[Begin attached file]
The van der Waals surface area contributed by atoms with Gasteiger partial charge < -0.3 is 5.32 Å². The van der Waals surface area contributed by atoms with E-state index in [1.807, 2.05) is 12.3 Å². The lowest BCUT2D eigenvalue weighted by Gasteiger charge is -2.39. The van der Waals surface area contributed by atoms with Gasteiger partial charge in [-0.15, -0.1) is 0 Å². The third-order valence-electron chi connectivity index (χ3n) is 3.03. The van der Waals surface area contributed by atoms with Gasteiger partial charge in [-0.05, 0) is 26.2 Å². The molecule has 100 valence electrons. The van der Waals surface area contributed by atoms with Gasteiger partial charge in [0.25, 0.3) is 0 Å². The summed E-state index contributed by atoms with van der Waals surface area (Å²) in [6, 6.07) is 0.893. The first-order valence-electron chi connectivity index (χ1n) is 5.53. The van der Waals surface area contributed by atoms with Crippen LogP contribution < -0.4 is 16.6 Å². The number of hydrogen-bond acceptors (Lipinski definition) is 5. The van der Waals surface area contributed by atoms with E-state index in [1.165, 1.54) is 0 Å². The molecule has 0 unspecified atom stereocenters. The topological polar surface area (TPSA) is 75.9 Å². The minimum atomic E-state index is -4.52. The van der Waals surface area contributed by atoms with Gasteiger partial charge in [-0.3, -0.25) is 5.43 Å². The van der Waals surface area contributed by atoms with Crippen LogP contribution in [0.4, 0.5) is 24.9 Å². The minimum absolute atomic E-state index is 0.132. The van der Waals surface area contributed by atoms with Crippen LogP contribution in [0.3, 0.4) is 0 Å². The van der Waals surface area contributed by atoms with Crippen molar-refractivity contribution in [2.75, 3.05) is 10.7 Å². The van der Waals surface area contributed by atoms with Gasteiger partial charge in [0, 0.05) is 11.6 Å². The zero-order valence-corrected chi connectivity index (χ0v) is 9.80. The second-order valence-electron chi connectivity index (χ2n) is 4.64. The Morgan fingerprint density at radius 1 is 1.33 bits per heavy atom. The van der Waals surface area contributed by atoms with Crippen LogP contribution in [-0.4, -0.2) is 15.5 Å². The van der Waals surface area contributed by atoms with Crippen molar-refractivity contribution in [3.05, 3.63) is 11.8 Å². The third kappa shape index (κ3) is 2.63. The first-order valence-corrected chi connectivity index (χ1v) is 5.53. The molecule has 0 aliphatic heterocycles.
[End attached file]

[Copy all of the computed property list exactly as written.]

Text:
The van der Waals surface area contributed by atoms with Gasteiger partial charge < -0.3 is 5.32 Å². The van der Waals surface area contributed by atoms with E-state index in [1.807, 2.05) is 12.3 Å². The lowest BCUT2D eigenvalue weighted by Gasteiger charge is -2.39. The van der Waals surface area contributed by atoms with Gasteiger partial charge in [-0.15, -0.1) is 0 Å². The third-order valence-electron chi connectivity index (χ3n) is 3.03. The van der Waals surface area contributed by atoms with Gasteiger partial charge in [-0.05, 0) is 26.2 Å². The molecule has 100 valence electrons. The van der Waals surface area contributed by atoms with Gasteiger partial charge in [0.25, 0.3) is 0 Å². The summed E-state index contributed by atoms with van der Waals surface area (Å²) in [6, 6.07) is 0.893. The first-order valence-electron chi connectivity index (χ1n) is 5.53. The van der Waals surface area contributed by atoms with Crippen LogP contribution < -0.4 is 16.6 Å². The number of hydrogen-bond acceptors (Lipinski definition) is 5. The van der Waals surface area contributed by atoms with E-state index in [1.165, 1.54) is 0 Å². The molecule has 0 unspecified atom stereocenters. The topological polar surface area (TPSA) is 75.9 Å². The minimum atomic E-state index is -4.52. The van der Waals surface area contributed by atoms with Gasteiger partial charge in [-0.3, -0.25) is 5.43 Å². The van der Waals surface area contributed by atoms with Crippen LogP contribution in [0.4, 0.5) is 24.9 Å². The minimum absolute atomic E-state index is 0.132. The van der Waals surface area contributed by atoms with Crippen LogP contribution in [0.3, 0.4) is 0 Å². The van der Waals surface area contributed by atoms with Crippen molar-refractivity contribution in [2.75, 3.05) is 10.7 Å². The van der Waals surface area contributed by atoms with Gasteiger partial charge in [0, 0.05) is 11.6 Å². The zero-order valence-corrected chi connectivity index (χ0v) is 9.80. The second-order valence-electron chi connectivity index (χ2n) is 4.64. The Morgan fingerprint density at radius 1 is 1.33 bits per heavy atom. The van der Waals surface area contributed by atoms with Crippen LogP contribution in [-0.4, -0.2) is 15.5 Å². The van der Waals surface area contributed by atoms with Crippen molar-refractivity contribution in [3.05, 3.63) is 11.8 Å². The third kappa shape index (κ3) is 2.63. The first-order valence-corrected chi connectivity index (χ1v) is 5.53. The molecule has 0 aliphatic heterocycles.